In The News

December 31, 2019

Carron J. Phillips

Not only is it harder for Black men to get head coaching jobs in the NFL, but they also have to deal with “always being on the hot seat,” and rarely get a second chance to prove themselves. A recent report from the Global Sport Institute at Arizona State University and the Paul Robeson Research Center for Innovative Academic & Athletic Prowess at the University of Central Florida College of Business researched just how hard it is for Black coaches to get, and keep, a job.

One of the main culprits has been the disregarding of the Rooney Rule. When Roger Goodell was named Commissioner in 2006, there were a total of seven minority head coaches and four minority general managers in the league.

December 30, 2019

African Americans and other minorities don’t have the same opportunities as white people to become head coaches in the NFL or get rehired after leaving a head coaching position, according to a recent working paper.

While the 2003 enactment of the league’s overhauled hiring guidelines and mandates, dubbed the “Rooney Rule,” have led to more coaches of color leading teams on a yearly basis, researchers found that minorities still fare worse when it comes to hiring, retaining their positions and being granted “second chances” at head positions.

The working paper, which studied the race, prior experience and future experience for head coaches and offensive and defensive coordinators over 10 years (2009 through 2018), was conducted by the Global Sport Institute at Arizona State University along with the Paul Robeson Research Center for Innovative Academic & Athletic Prowess at the University of Central Florida College of Business.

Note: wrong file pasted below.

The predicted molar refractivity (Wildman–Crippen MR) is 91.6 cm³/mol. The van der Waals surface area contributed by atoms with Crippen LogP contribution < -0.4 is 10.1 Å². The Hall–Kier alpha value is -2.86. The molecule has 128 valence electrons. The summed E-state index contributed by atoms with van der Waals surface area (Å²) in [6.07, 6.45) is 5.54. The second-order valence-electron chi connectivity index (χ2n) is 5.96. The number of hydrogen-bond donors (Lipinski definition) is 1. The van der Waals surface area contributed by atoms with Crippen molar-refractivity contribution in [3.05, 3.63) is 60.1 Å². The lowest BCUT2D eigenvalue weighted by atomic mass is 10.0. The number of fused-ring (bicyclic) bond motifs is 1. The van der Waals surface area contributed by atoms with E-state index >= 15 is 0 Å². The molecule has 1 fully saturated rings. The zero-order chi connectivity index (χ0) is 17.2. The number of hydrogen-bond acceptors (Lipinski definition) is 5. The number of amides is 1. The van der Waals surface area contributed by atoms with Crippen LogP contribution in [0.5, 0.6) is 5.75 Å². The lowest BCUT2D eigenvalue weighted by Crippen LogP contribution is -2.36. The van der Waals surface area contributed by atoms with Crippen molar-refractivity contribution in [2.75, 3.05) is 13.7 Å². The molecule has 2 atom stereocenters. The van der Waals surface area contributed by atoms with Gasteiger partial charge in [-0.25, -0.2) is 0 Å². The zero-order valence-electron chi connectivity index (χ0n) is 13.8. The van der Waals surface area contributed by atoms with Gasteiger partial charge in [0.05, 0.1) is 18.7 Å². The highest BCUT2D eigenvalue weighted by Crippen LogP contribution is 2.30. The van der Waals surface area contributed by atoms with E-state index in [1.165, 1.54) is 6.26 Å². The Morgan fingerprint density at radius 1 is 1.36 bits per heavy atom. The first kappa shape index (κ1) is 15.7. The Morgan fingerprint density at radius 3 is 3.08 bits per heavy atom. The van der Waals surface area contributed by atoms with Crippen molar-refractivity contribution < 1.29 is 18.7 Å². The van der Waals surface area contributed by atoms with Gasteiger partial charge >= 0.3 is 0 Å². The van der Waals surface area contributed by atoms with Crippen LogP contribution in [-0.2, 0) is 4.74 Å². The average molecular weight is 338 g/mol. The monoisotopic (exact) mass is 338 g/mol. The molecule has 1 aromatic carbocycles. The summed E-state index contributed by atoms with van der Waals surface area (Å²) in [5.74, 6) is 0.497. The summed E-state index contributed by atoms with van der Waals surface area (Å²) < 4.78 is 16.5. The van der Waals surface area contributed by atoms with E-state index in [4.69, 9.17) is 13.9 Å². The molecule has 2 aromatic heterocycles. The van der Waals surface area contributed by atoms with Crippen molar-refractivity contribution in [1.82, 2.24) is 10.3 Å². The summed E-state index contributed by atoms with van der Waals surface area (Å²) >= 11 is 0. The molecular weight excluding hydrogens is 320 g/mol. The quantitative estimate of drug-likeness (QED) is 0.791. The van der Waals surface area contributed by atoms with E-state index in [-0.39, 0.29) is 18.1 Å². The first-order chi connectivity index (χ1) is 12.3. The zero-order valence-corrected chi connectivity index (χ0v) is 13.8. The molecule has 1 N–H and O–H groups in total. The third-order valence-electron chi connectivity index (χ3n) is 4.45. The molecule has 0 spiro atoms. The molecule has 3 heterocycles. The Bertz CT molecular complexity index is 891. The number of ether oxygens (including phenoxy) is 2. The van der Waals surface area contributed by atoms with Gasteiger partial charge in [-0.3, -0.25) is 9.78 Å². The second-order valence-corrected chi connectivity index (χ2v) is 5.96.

December 10, 2019

"While pitching to the judges, several of the entrepreneurs shared how they learned hard lessons during the startup process. Ricky Johnson, an ASU alum, is CEO of Barrage Training Tech, and invented a pressure-sensitive sleeve that wraps around a punching bag so workouts can be done without a trainer. He described how he took the first prototype to some local boxing gyms for boxers to try out.

“It was horribly ugly and it had duct tape and hot glue on it and batteries were flying everywhere,” he said.

So Johnson, who earned a degree in computer engineering at ASU in 2017, spent months and a lot of money to refine his prototype, and on Friday, he won $3,000 in the Global Sport Venture Challenge competition."

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